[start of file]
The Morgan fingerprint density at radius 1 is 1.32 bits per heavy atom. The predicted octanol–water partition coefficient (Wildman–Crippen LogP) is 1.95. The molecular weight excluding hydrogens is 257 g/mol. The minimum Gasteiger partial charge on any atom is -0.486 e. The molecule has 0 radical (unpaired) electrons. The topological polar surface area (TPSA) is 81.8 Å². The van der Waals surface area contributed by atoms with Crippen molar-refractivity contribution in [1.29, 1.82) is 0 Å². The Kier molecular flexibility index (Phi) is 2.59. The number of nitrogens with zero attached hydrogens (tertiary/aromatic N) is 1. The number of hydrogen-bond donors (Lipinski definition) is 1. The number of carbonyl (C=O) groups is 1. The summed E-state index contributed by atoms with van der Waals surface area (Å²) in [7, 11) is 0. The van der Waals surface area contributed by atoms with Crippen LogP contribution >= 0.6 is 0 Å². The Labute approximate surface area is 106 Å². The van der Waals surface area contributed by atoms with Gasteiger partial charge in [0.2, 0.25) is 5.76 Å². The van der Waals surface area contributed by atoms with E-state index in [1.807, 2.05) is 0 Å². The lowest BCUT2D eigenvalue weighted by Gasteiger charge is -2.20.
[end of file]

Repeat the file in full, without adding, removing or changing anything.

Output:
The Morgan fingerprint density at radius 1 is 1.32 bits per heavy atom. The predicted octanol–water partition coefficient (Wildman–Crippen LogP) is 1.95. The molecular weight excluding hydrogens is 257 g/mol. The minimum Gasteiger partial charge on any atom is -0.486 e. The molecule has 0 radical (unpaired) electrons. The topological polar surface area (TPSA) is 81.8 Å². The van der Waals surface area contributed by atoms with Crippen molar-refractivity contribution in [1.29, 1.82) is 0 Å². The Kier molecular flexibility index (Phi) is 2.59. The number of nitrogens with zero attached hydrogens (tertiary/aromatic N) is 1. The number of hydrogen-bond donors (Lipinski definition) is 1. The number of carbonyl (C=O) groups is 1. The summed E-state index contributed by atoms with van der Waals surface area (Å²) in [7, 11) is 0. The van der Waals surface area contributed by atoms with Crippen LogP contribution >= 0.6 is 0 Å². The Labute approximate surface area is 106 Å². The van der Waals surface area contributed by atoms with Gasteiger partial charge in [0.2, 0.25) is 5.76 Å². The van der Waals surface area contributed by atoms with E-state index in [1.807, 2.05) is 0 Å². The lowest BCUT2D eigenvalue weighted by Gasteiger charge is -2.20.